Bring me here on a date
27 April 2015  
I couldnt believe you could get such lovely food in such a charming little place with really friendly service. I had serious reservations and turned up and saw the bar and wondered what I had let myself in for but as soon as you walk upstairs into the dining room, it was so olde worlde charming, unpretentious and simple but in a romantic way. I would be happy if someone bought me here on a date. The food was darn delicious and the cost of three courses is a steal!
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Ellen F

23 September 2012  
To get to Upstairs at the Ten Bells you have to battle through the Friday night drinking crowd, which is like an urban version of Wipeout, but once you've conquered that, it's just going to a restaurant above a pub really. There's no “no entry” sign I can see, the “secret” doorway is wide open, there's a chalkboard outside advertising Upstairs, and there's a crowd of people sticking in their heads in on the way to the toilets to see if there's any room at the inn. The secret, pop up vibe has well and truly popped. It may not be a secret any more, but the atmosphere is still secretive, cosy and relaxed and you could easily ensconce yourself in here for a long night. It's evidently still popular as it fills up quickly and you only get 2hrs 15mins before you'll be booted out. Turning tables might annoy me normally but we had booked an early sitting deliberately so people could eat up and get out of town early. The menu is short but sweet with a couple of meats, a couple of fish dishes, maybe a sop to the veggies, and no sides. So choosing is a quick and easy affair and we all 3 opted for the beef. When it came it had more of a stew type consistency; not what I was expecting but delicious as the meat was tender, flavoursome, fell apart on the fork and melted in the mouth. No steak knives and sawing necessary. A couple of onion rings on top added interest and a smoothly creamy swede mash soaked up the meat juices. Following a long discussion with the waiter regarding zabaione (custard or cream?) my friend agreed to try it in her dessert and scoffed the lot. I can't remember what I had but I think the verdict was thumbs up all round. We had a glass of fizz and a decent bottle of red between us and the night raced by. By the time we got the bill (a reasonable £40 a head excl service) we were discussing breeds of dogs beginning with the letter E with the waiter. It's a good job they do turn the tables as it really was time to go.
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Mr. Richard E

18 July 2012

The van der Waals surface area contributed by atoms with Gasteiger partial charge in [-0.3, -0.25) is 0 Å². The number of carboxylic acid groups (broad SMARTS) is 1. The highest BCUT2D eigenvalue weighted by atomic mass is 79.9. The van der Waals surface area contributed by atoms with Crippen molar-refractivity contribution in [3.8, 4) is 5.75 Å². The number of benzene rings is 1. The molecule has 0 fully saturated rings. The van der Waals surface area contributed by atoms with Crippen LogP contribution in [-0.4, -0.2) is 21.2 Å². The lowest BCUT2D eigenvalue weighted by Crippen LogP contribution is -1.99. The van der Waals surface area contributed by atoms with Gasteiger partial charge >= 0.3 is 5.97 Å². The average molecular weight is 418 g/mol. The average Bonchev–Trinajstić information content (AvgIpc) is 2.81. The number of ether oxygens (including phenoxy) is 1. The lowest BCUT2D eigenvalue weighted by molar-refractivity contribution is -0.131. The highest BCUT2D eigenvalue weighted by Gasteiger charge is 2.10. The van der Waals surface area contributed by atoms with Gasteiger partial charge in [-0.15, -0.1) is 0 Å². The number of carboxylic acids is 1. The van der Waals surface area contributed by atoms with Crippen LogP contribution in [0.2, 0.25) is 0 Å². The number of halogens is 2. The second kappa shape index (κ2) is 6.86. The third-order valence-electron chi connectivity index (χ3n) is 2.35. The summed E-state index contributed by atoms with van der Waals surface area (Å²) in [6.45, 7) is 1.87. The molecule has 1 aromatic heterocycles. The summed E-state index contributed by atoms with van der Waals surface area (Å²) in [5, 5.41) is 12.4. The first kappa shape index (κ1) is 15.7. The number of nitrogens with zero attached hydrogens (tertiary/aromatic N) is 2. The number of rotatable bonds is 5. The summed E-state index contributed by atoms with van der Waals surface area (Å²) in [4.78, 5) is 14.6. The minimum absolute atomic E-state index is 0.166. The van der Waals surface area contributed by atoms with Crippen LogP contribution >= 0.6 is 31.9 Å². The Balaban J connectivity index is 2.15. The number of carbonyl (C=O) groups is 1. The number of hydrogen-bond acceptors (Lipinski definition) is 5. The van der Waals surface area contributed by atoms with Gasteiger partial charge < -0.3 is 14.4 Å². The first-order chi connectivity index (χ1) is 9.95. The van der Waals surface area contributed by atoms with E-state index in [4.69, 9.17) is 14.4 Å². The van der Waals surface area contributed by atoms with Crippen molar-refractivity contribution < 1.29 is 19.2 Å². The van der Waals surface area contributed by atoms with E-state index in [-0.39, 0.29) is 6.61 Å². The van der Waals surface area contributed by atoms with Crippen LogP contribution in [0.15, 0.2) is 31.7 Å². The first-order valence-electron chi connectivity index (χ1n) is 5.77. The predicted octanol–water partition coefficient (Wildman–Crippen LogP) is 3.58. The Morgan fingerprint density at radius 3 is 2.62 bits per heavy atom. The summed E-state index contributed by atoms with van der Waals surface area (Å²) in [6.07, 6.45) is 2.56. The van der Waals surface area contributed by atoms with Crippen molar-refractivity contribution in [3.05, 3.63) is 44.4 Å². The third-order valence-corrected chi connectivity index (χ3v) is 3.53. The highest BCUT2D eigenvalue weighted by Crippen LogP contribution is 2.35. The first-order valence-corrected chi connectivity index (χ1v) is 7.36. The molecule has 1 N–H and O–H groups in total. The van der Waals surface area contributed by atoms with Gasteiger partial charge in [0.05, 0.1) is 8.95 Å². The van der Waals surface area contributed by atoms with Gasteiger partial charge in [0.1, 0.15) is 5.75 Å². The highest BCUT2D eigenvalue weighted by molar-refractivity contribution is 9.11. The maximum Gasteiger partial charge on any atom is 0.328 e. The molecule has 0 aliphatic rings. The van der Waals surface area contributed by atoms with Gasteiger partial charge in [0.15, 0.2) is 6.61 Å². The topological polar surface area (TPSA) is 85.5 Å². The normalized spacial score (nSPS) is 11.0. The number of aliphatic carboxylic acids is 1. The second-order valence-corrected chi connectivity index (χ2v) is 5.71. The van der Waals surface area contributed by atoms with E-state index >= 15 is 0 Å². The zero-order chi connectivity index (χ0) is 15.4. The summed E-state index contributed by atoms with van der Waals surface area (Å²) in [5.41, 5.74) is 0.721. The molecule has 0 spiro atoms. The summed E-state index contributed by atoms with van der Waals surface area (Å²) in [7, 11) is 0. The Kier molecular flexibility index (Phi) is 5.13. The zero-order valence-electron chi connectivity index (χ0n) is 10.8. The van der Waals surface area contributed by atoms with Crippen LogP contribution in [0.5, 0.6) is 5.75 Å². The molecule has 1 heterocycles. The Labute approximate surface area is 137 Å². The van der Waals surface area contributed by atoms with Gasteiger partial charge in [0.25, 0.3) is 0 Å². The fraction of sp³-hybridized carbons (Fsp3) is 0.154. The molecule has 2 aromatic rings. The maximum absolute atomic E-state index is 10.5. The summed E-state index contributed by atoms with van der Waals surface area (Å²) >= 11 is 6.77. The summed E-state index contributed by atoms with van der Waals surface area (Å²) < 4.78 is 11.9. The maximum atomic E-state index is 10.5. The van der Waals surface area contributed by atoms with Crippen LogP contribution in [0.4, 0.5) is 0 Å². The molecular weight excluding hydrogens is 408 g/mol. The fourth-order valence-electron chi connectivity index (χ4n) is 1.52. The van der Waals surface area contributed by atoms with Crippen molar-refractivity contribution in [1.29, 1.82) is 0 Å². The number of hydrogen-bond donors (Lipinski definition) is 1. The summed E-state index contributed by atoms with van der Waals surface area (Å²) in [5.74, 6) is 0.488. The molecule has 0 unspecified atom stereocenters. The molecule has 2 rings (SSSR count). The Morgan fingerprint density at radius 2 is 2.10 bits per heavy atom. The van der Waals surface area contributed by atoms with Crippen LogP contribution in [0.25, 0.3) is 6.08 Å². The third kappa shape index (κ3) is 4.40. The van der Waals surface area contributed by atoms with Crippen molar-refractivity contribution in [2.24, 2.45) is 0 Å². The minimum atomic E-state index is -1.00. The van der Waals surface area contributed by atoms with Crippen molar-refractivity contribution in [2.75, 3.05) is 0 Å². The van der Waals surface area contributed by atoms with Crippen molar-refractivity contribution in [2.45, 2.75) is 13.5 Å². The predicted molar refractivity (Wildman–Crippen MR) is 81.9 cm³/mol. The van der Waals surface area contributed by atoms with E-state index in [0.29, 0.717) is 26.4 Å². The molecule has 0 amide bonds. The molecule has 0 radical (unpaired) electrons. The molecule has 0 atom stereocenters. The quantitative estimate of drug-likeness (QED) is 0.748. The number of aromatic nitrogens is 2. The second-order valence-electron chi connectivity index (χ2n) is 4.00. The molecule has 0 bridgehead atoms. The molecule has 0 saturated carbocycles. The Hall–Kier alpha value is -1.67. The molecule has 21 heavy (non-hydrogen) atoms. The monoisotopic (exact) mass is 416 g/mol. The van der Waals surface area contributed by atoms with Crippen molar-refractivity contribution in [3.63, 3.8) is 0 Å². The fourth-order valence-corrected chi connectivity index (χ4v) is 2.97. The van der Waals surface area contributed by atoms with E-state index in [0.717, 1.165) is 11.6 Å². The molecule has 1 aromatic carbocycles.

Rumour, as Adele might say, has it that in 1888 Jack the Ripper identified his victims at the Ten Bells. Indeed, on the wall of pub is a list of JtR’s alleged victims (although argument still rages as to whether it is six, as listed, or only five that he disembowelled). What Jack would have made of the current trend setters in this part of Shoreditch is anyone’s guess: mine is that the list would be a lot longer than five/six victims. Go up the stairs behind the door marked “no entry” and you find yourself in the restaurant. A small bar one side, some ornate chandeliers, a few tables with mismatched chairs scattered around and some a la mode art on the walls: a neon entreaty to “keep me safe” on one wall, a (frankly creepy) rendition of “Gabrielle d’Estrees and one of her sisters” with the sisters replaced by two nakedly smiling gentlemen, on another. So the place is cool. So cool that my 17 year old niece, who we took along for a late evening out of the rain, thought it was cool. And, vintage leather jackets aside, she is hard to impress in the coolness stakes. I’m not so sure about the profusion of facial hair on the staff, but maybe this is their schtick, much like the profusion of tattoos at Spuntino (again voted cool by the 17 year old who knows): to work here, you must sprout a beard. I was pleased to see that the waitress had not got that memo. White peach fizzes got the evening off well. The arrival of the food meant that it continued in the same vein: I would generally always chose a dish that has bone marrow in it, but call me old fashioned, I just don’t get meat with fruit: why put blackberries with bone marrow? It did look good mind when the next door table had it. Instead, a playful assembly of diced razor clams (another “must have” if seen on a menu) and Indian spices came to the table, to have a courgette soup poured over and around. A truly sensational combination. The poached egg, cheese and gherkin ensemble also worked excellently well. Lamb came with anchovy (always a good combination with Baa Baa), spinach and a potato rosti. The skin of the beast had been cooked to a crunch, yet the inside was beautifully pink. The best lamb the 17 year old has so far enjoyed. Smoked belly of pork was as excellent as it sounds: soft smoky meat, crackled skin, accompanied by oat groats and some sliced radish. Simple, superbly prepared and masterfully presented. The wine list is short and fairly priced and the service exemplary: friendly, efficient and unobtrusive. I am sure that the 17 year old would rather have gone on to Callooh Callay, Casita, Nightjar or one of the other uber-cool Shoreditch joints, but sensing that our old bones couldn’t handle this, she was gracious in letting us depart. We will be back, as uncool as ever, perhaps with a patina of coolness bestowed by association with hanging out with the coolest kid on the block.